In the podcast, I share another scientific mind you should know and treasure as much as Bill Nye. And Richard Feynman will get the last word on all things involving knowledge, certainty, and the practice of doubt that science lives and thrives because of...
“I have approximate answers and possible beliefs and different degrees of certainty about different things, but I'm not absolutely sure of anything”
I also introduce a new book about the late, great Professor Feynman titled The Quantum Labyrinth: How Richard Feynman and John Wheeler Revolutionized Time and Reality written by physics professor and science translator Paul Halpern.
And I tell you why you must follow @ProfFeynman on Twitter. While you're there, follow this guy too @KevinBCook.
Classroom Wars: Google vs Microsoft
Finally, I end the podcast with a few thoughts on the tech monsters who are trying to be friends to school children. Of course, I'm talking about Alphabet (GOOGL - Free Report) with Google Classroom.
But I'm also talking about Microsoft (MSFT - Free Report) who just made a key acquisition to compete with Google's big beachhead in education. On Monday, Mr. Softee bought Flipgrid, a video discussion platform used by more than 20 million teachers and students around the world.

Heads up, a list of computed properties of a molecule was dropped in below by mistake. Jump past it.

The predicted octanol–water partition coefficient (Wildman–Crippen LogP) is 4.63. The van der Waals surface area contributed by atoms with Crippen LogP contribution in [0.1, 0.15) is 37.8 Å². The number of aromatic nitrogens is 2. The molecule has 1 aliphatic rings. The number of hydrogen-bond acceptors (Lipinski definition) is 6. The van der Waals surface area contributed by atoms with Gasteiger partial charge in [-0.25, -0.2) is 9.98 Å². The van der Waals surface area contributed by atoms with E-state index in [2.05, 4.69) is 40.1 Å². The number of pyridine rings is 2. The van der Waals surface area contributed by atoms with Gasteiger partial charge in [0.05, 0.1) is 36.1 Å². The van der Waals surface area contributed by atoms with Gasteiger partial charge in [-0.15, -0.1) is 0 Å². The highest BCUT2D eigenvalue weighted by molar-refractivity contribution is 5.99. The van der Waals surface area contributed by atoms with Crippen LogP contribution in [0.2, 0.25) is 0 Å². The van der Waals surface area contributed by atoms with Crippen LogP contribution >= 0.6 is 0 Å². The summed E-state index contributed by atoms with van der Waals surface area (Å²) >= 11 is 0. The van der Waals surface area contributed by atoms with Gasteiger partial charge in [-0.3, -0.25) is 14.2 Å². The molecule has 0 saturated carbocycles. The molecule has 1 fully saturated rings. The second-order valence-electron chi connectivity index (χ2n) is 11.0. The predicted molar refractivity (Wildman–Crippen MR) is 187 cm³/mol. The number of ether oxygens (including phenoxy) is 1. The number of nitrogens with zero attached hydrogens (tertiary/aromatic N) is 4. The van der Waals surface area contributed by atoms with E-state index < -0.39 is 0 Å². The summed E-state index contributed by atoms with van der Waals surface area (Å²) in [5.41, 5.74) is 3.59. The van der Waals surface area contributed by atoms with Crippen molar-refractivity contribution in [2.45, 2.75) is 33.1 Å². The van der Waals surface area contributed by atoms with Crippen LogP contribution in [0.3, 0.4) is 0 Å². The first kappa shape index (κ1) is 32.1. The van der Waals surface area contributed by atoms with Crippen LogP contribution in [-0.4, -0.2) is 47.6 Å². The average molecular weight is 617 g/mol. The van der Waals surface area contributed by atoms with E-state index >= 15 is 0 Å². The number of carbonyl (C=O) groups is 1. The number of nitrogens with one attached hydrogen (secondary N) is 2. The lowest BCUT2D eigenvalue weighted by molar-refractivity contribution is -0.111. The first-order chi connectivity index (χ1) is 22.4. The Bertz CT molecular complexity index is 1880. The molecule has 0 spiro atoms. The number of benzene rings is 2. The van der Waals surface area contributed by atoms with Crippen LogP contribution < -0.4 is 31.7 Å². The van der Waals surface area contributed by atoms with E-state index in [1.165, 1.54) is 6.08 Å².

Microsoft said it would make Flipgrid free for educators and would offer refunds to everyone who has purchased a subscription from Flipgrid in the last year.
CEO Satya Nadella said the pairing seeks to "democratize" technology to empower educators and students.
"Building communities around learning is more important than ever," Nadella said. "Technology is merely a tool to enable their creativity and ingenuity."
"Flipgrid will continue to work great on Chromebooks, iPads, iPhones, PCs, and Android devices," a company spokesperson said. "And just as we always have, we will continue to improve Flipgrid for ALL educators."
I always talk fondly about my 6th-grade daughter's positive experience with Google Classroom and her Chromebook. She is becoming tech-savvy in ways I could never teach her (since she basically teaches me new stuff every week).
Now that Microsoft is trying to compete again with Google in this realm, things can only get better for young learners.
And that's all that Bill Nye and Richard Feynman, and me, really care about.
Kevin Cook is a Senior Stock Strategist for Zacks Investment Research where he runs the Healthcare Innovators service. Click Follow Author above to receive his latest stock research and macro analysis.